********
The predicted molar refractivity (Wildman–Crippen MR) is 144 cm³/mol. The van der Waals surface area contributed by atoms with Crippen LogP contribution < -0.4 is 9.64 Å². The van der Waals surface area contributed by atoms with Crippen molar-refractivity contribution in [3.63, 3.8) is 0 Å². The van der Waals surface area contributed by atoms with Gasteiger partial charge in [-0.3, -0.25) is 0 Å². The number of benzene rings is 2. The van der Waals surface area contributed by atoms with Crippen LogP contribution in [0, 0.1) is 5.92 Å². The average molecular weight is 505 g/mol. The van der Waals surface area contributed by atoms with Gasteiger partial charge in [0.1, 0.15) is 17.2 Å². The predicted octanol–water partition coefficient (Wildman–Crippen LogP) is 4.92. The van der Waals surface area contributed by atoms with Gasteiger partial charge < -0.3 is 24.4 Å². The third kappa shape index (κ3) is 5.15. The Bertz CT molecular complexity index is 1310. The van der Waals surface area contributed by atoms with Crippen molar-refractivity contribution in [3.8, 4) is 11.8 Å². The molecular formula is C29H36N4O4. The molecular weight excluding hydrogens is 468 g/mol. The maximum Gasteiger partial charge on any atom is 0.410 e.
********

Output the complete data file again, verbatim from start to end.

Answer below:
The predicted molar refractivity (Wildman–Crippen MR) is 144 cm³/mol. The van der Waals surface area contributed by atoms with Crippen LogP contribution < -0.4 is 9.64 Å². The van der Waals surface area contributed by atoms with Crippen molar-refractivity contribution in [3.63, 3.8) is 0 Å². The van der Waals surface area contributed by atoms with Gasteiger partial charge in [-0.3, -0.25) is 0 Å². The number of benzene rings is 2. The van der Waals surface area contributed by atoms with Crippen LogP contribution in [0, 0.1) is 5.92 Å². The average molecular weight is 505 g/mol. The van der Waals surface area contributed by atoms with Gasteiger partial charge in [0.1, 0.15) is 17.2 Å². The predicted octanol–water partition coefficient (Wildman–Crippen LogP) is 4.92. The van der Waals surface area contributed by atoms with Gasteiger partial charge < -0.3 is 24.4 Å². The third kappa shape index (κ3) is 5.15. The Bertz CT molecular complexity index is 1310. The van der Waals surface area contributed by atoms with Crippen molar-refractivity contribution in [3.8, 4) is 11.8 Å². The molecular formula is C29H36N4O4. The molecular weight excluding hydrogens is 468 g/mol. The maximum Gasteiger partial charge on any atom is 0.410 e.